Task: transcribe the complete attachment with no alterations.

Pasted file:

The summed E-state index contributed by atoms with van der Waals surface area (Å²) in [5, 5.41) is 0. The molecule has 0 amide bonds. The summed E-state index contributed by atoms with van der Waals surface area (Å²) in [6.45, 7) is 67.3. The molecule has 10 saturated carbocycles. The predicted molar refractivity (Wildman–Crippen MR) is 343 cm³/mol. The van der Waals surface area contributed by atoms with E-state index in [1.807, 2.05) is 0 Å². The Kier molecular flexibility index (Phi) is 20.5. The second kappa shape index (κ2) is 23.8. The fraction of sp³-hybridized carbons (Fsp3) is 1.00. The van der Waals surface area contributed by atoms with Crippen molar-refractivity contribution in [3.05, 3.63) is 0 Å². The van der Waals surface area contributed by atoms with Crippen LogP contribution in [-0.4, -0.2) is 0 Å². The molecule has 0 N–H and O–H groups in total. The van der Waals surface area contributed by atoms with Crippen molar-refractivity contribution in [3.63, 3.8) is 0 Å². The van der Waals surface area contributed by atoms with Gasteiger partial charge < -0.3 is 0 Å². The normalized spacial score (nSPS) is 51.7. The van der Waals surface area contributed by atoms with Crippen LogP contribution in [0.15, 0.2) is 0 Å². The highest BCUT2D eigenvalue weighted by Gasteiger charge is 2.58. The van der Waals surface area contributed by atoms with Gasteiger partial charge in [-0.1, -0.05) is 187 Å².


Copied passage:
The summed E-state index contributed by atoms with van der Waals surface area (Å²) in [5, 5.41) is 0. The molecule has 0 amide bonds. The summed E-state index contributed by atoms with van der Waals surface area (Å²) in [6.45, 7) is 67.3. The molecule has 10 saturated carbocycles. The predicted molar refractivity (Wildman–Crippen MR) is 343 cm³/mol. The van der Waals surface area contributed by atoms with E-state index in [1.807, 2.05) is 0 Å². The Kier molecular flexibility index (Phi) is 20.5. The second kappa shape index (κ2) is 23.8. The fraction of sp³-hybridized carbons (Fsp3) is 1.00. The van der Waals surface area contributed by atoms with Crippen molar-refractivity contribution in [3.05, 3.63) is 0 Å². The van der Waals surface area contributed by atoms with Crippen LogP contribution in [-0.4, -0.2) is 0 Å². The molecule has 0 N–H and O–H groups in total. The van der Waals surface area contributed by atoms with Crippen molar-refractivity contribution in [3.63, 3.8) is 0 Å². The van der Waals surface area contributed by atoms with Gasteiger partial charge < -0.3 is 0 Å². The normalized spacial score (nSPS) is 51.7. The van der Waals surface area contributed by atoms with Crippen LogP contribution in [0.15, 0.2) is 0 Å². The highest BCUT2D eigenvalue weighted by Gasteiger charge is 2.58. The van der Waals surface area contributed by atoms with Gasteiger partial charge in [-0.1, -0.05) is 187 Å².